p110α-dependent hepatocyte signaling is critical for liver gene expression and its rewiring in MASLD

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Insulin and other growth factors are key regulators of liver gene expression, including in metabolic diseases. Most of the phosphoinositide 3-kinase (PI3K) activity induced by insulin is dependent on PI3Kα. We used mice lacking p110α, the catalytic subunit of PI3Kα, to investigate its role in the regulation of liver gene expression. The absence of hepatocyte PI3Kα signaling promoted glucose intolerance in lean mice and significantly regulated liver gene expression, including insulin-sensitive genes, in ad libitum feeding. Some of the defective regulation of gene expression in response to hepatocyte-restricted insulin receptor deletion was related to PI3Kα signaling. In addition, though PI3Kα deletion in hepatocytes promoted insulin resistance, it was protective against steatotic liver disease in diet-induced obesity. In the absence of hepatocyte PI3Kα, the effect of diet-induced obesity on liver gene expression was significantly altered, with changes in rhythmic gene expression in liver. Therefore, this study highlights the specific role of membrane signaling dependent on hepatocyte PI3Kα in the control of liver gene expression in physiology and in Metabolic dysfunction-Associated Steatotic Liver Disease (MASLD).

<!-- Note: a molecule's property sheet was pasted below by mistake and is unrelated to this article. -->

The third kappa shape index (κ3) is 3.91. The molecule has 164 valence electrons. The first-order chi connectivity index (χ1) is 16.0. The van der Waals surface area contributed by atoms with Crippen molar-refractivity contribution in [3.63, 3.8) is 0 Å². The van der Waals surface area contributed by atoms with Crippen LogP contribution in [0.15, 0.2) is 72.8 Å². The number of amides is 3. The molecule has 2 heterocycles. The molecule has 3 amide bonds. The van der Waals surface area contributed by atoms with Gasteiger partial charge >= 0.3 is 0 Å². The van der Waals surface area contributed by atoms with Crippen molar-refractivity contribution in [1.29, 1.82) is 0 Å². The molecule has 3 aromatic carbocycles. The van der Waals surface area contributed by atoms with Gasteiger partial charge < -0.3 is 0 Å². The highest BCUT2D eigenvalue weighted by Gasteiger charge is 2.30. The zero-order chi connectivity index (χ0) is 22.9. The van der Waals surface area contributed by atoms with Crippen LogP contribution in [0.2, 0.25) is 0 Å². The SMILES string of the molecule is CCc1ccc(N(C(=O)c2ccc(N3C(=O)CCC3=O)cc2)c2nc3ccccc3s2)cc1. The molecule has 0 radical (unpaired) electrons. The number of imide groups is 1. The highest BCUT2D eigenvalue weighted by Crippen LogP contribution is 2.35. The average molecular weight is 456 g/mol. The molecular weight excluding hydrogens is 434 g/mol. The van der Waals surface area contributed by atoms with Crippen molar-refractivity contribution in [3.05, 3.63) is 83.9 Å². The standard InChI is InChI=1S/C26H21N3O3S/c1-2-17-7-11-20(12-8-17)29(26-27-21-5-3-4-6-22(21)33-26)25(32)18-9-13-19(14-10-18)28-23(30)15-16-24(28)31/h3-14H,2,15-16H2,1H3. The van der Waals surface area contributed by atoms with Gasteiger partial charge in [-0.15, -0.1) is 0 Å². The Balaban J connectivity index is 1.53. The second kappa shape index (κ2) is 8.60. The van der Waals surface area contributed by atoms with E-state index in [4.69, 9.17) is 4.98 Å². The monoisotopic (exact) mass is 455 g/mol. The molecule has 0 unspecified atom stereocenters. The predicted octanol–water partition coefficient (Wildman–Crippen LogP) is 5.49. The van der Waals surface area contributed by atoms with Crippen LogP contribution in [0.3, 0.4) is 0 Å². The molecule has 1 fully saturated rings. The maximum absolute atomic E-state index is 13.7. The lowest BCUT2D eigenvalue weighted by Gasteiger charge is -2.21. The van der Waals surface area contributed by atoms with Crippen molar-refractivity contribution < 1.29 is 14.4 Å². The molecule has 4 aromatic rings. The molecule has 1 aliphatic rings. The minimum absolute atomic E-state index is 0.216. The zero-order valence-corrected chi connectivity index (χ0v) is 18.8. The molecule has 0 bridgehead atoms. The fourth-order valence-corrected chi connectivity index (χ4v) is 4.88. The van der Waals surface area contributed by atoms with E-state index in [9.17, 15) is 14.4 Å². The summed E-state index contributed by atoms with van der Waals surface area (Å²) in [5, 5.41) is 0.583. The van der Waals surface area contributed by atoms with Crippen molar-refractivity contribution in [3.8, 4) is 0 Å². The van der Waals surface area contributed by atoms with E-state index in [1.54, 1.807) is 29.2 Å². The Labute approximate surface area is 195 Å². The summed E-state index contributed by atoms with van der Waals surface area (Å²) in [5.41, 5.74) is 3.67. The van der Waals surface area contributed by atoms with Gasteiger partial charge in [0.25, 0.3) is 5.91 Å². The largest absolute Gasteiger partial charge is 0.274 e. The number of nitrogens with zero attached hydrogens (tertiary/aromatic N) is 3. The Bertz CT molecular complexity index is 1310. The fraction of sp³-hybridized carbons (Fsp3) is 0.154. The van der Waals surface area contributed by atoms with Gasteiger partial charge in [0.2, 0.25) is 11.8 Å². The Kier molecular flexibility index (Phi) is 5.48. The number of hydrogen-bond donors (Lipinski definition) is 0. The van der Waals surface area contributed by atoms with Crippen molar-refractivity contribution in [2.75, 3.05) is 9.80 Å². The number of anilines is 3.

Hepatocyte p110α is required for liver growth, glucose homeostasis, and regulation of liver gene expression.

Hepatocyte p110α is dispensable for the regulation of carbohydrate sensing by ChREBP and fatty acid sensing by PPARα.

Hepatocyte p110α-mediated regulation of gene expression is related to both insulin receptor-dependent and -independent pathways.

Hepatocyte p110α is required for lipid homeostasis and the rewiring of gene expression that occurs during diet-induced obesity.

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